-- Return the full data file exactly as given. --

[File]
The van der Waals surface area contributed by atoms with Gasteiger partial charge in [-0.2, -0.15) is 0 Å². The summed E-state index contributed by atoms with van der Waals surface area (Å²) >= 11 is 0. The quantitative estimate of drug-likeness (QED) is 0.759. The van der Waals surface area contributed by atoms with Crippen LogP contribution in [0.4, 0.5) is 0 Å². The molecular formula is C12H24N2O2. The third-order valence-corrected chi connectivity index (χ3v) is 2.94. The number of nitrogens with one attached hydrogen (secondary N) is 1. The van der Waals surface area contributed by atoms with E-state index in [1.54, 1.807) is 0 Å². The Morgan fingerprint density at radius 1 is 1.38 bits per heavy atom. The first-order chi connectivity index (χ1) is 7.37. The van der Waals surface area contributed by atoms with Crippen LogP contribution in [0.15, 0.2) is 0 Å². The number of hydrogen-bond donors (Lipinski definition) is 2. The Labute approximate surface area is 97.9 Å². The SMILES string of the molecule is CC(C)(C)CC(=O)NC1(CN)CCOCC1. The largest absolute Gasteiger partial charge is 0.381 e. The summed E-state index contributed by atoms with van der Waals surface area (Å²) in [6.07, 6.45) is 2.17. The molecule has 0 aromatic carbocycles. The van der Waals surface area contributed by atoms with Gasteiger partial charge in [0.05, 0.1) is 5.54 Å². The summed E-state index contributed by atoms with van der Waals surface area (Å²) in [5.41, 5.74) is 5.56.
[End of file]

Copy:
The van der Waals surface area contributed by atoms with Gasteiger partial charge in [-0.2, -0.15) is 0 Å². The summed E-state index contributed by atoms with van der Waals surface area (Å²) >= 11 is 0. The quantitative estimate of drug-likeness (QED) is 0.759. The van der Waals surface area contributed by atoms with Crippen LogP contribution in [0.4, 0.5) is 0 Å². The molecular formula is C12H24N2O2. The third-order valence-corrected chi connectivity index (χ3v) is 2.94. The number of nitrogens with one attached hydrogen (secondary N) is 1. The van der Waals surface area contributed by atoms with E-state index in [1.54, 1.807) is 0 Å². The Morgan fingerprint density at radius 1 is 1.38 bits per heavy atom. The first-order chi connectivity index (χ1) is 7.37. The van der Waals surface area contributed by atoms with Crippen LogP contribution in [0.15, 0.2) is 0 Å². The number of hydrogen-bond donors (Lipinski definition) is 2. The Labute approximate surface area is 97.9 Å². The SMILES string of the molecule is CC(C)(C)CC(=O)NC1(CN)CCOCC1. The largest absolute Gasteiger partial charge is 0.381 e. The summed E-state index contributed by atoms with van der Waals surface area (Å²) in [6.07, 6.45) is 2.17. The molecule has 0 aromatic carbocycles. The van der Waals surface area contributed by atoms with Gasteiger partial charge in [0.05, 0.1) is 5.54 Å². The summed E-state index contributed by atoms with van der Waals surface area (Å²) in [5.41, 5.74) is 5.56.